Soon Reis started writing his own stuff, pieces for the drama department, which was putting on political musicals at the time. He didn’t really consider making a career of his music, and when he left university he became a professional actor – appearing in roles as diverse as MacDuff in “MacBeth” and the rugby-playing priest in the SABC series “The Game”. He also starred as Buddy Holly in the hit musical “Buddy” that toured South Africa in the mid-90s. On the side, as a hobby, he performed with local group Not the Midnight Mass, and towards the end of the decade he put another group together called Cuban Doctors – “a euphemism for us not knowing what the hell we were doing”.
In early 2000, Reis decided his life needed a shift. He left for Canterbury in England, where he formed a band called Waterhorse. Fusing rock, blues, folk, roots and Celtic influences, the band did well and built a dedicated following. In 2006, Waterhorse performed at the Bournemouth Music Festival, which was headlined by Bob Dylan. In 2010, burnt by England’s economic problems, Reis returned to South Africa.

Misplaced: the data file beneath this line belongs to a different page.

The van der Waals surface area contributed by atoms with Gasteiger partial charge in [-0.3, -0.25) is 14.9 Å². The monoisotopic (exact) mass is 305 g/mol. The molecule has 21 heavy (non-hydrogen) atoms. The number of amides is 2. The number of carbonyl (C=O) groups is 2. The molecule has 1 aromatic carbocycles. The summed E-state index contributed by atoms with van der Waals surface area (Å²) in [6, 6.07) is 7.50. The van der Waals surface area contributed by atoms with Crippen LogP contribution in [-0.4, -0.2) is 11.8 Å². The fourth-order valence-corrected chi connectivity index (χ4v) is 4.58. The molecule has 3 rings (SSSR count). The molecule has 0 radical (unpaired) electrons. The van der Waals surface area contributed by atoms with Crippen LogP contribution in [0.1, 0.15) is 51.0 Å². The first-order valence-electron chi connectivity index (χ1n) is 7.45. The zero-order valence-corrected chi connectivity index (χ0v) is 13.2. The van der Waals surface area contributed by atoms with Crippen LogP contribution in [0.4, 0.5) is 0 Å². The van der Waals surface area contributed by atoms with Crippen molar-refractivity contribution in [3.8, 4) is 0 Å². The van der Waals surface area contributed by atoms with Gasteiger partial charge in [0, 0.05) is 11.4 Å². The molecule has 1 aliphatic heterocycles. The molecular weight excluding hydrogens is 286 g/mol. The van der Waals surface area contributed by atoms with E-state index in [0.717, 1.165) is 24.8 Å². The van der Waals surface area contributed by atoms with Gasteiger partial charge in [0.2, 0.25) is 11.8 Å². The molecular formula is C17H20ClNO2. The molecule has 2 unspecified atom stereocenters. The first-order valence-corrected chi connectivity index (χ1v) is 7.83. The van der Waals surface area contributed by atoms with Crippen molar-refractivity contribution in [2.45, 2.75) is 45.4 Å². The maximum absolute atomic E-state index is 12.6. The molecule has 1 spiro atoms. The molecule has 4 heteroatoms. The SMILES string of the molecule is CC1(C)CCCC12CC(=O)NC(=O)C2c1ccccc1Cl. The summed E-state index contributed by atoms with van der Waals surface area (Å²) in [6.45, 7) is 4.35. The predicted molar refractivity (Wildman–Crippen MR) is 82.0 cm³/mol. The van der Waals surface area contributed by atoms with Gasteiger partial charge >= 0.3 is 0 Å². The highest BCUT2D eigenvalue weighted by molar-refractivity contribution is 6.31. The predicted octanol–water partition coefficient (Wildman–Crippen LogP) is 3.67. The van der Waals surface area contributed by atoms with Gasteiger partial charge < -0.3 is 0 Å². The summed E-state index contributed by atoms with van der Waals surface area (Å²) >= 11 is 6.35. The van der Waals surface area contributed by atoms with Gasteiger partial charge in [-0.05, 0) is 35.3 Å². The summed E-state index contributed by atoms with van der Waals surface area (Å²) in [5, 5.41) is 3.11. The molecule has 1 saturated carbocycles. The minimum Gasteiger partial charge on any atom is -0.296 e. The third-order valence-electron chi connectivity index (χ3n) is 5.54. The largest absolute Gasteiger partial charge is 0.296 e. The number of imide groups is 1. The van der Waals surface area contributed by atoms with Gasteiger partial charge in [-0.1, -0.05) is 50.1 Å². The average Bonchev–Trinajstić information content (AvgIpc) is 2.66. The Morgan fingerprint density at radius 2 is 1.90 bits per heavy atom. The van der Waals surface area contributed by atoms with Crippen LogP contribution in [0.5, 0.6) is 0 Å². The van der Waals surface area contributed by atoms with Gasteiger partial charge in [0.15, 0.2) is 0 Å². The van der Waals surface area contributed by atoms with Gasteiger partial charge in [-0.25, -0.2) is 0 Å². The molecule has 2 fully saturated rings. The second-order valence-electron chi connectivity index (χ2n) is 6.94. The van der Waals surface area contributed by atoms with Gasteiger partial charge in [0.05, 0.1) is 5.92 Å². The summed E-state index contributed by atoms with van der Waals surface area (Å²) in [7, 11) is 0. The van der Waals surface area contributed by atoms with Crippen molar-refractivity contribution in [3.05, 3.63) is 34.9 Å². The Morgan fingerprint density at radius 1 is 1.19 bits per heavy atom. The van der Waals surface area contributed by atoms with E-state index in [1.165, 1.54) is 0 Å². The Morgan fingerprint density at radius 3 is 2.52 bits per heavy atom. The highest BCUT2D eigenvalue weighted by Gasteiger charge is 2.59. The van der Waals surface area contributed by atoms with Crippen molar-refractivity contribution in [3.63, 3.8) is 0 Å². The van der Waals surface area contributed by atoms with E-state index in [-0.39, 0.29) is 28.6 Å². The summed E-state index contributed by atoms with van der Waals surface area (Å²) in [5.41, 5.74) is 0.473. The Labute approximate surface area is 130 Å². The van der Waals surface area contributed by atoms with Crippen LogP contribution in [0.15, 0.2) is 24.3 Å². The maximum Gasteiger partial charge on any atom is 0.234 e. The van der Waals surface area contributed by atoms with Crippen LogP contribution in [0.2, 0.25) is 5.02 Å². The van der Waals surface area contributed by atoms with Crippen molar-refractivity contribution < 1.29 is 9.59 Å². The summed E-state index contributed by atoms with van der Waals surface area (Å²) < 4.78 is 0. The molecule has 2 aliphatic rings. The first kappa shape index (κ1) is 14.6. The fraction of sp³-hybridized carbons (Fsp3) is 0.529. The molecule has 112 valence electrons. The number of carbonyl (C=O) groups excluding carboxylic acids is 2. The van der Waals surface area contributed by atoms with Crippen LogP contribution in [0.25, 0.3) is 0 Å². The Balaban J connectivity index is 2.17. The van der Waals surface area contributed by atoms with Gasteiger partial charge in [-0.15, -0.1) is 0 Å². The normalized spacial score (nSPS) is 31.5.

And now he’s practicing every day for the night in May when the curtains will go up at the Royal Albert Hall and there he’ll be – the front man for Dire Straits. In February he put in dozens of hours of rehearsals with the band in London, which, he said, were intensely detailed – “it was brilliant, all slightly surreal, really” – and where he discovered the incredible depth at the heart of tracks like “Brothers in Arms” and “Private Investigations” – “the stuff is immaculately worked out, it’s almost composed”. But behind his excitement is an easily understandable anxiety, a gnawing that lives in the pit of his stomach and keeps him awake. Reflective of his fears, at the end of the interview he circles back to the place where he started: “I’m aware there might be a fallout, people saying we’re tampering with something that maybe we shouldn’t. I do get it. Hopefully, it’ll be about the music.”
We hope so too. Visit the audio page on the Waterhorse website; the guy can play. That’s the way you do it. DM
"Sometimes the best way to help someone is just to be near them." ~ Veronica Roth
"Men are good in one way, but bad in many" ~ Aristotle